HOW TO MANAGE THE ADMISSION PROCESS AFTER BEING ACCEPTED?
Before elaborating the answer to this question, it will be helpful to explain the streamline procedures that will be following the submission of an application:
-After you complete your course application to a university, university's international office staff will review your file and check if it's complete or not. If there is a missing or improperly prepared document in your file, they will turn back to you shortly!
-International office staff will also make a preliminary assessment of your credentials with regard to its relevance and compliance with the requirements of the respective course/s.
-If everything seems to be in place, the international office staff will forward your application file to the department for an academic assessment.
-The attending academic committee of the department will evaluate your documents at their earliest gathering and send the written results of their assessments, along with a firm decision, back to the international office.
-The committee assessment process usually takes a few days, but depending on the frequency of committee gatherings, it may extend to two or three weeks as well. (Ordinarily, graduate assessments take a longer time than undergraduate application assessments.)
In case the assessment committee's decision comes out in favor, you have been meant to be accepted to the course you applied.
Now, it's time to understand the meaning of an acceptance:
-Being accepted to a university course is the second big step of your admission process.
-However, just as your application only shows your initial intention to be admitted to a university course, the university's acceptance decision only refers to their initial intention to admit you. Nothing more!
-That means, the rest is depended on your own performance to carry the further procedures out properly. Until then, there's nothing legally binding about the acceptance for both sides.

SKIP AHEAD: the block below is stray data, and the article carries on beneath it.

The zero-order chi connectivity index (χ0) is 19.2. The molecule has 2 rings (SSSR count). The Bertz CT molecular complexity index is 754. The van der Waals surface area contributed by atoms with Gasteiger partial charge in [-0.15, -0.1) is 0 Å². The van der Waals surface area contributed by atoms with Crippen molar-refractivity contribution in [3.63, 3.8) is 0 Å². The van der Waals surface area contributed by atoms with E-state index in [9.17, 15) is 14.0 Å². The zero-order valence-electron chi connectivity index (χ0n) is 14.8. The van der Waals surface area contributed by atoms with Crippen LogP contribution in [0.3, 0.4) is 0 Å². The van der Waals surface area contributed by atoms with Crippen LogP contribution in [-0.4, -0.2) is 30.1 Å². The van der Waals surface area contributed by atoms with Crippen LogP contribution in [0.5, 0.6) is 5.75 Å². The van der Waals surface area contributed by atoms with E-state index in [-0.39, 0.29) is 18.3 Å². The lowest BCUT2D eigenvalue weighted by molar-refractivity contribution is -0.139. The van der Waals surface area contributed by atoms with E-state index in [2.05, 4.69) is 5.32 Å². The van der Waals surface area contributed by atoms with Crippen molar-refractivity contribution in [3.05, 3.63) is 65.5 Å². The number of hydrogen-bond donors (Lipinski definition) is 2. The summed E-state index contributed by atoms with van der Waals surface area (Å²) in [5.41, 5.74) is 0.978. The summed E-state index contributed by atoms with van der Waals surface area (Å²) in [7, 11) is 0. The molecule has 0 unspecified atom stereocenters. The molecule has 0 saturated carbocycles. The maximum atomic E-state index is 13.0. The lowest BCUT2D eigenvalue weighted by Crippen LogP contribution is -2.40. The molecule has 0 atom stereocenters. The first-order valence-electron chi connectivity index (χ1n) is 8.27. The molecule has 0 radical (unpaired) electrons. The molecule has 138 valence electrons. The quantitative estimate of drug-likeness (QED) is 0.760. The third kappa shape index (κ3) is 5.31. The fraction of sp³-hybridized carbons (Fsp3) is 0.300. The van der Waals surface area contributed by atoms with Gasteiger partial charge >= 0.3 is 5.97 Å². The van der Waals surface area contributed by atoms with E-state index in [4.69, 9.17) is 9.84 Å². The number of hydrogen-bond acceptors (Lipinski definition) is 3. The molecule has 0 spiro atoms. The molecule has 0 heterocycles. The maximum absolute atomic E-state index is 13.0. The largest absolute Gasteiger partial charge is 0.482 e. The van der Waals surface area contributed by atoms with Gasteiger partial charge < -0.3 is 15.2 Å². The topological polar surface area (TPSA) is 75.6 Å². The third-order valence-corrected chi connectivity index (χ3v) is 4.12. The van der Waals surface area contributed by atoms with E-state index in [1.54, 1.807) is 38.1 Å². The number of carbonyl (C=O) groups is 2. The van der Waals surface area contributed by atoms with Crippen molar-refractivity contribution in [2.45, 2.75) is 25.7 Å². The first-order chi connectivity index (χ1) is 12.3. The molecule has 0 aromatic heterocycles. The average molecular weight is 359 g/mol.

-As a general rule, an unofficial informative letter, usually named as "offer letter", will be sent to you soon after the assessment committee's notification to the international office. (In rare cases, the respective academic unit can keep the procedures going in direct contact with you.)
-It's that letter that is expected to be guiding you on what those further procedures are and how to carry them out properly. (Read more about it in the next box.)
-Be careful about making use of the offer letter (sometimes named confusingly as "conditional acceptance") and avoid abusing its purpose. Don't forget that it's not an official document to be used for formal procedures and any misuses of it will be penalized.
-So, you need to follow the procedures dictated by the university and go one step further to obtain an official acceptance letter (conditional or unconditional) to be used in formal procedures.
There is no doubt that receiving a positive response against your application will be the most thrilling and unforgettable moment of your tough challenge in pursue of transition to the university life abroad.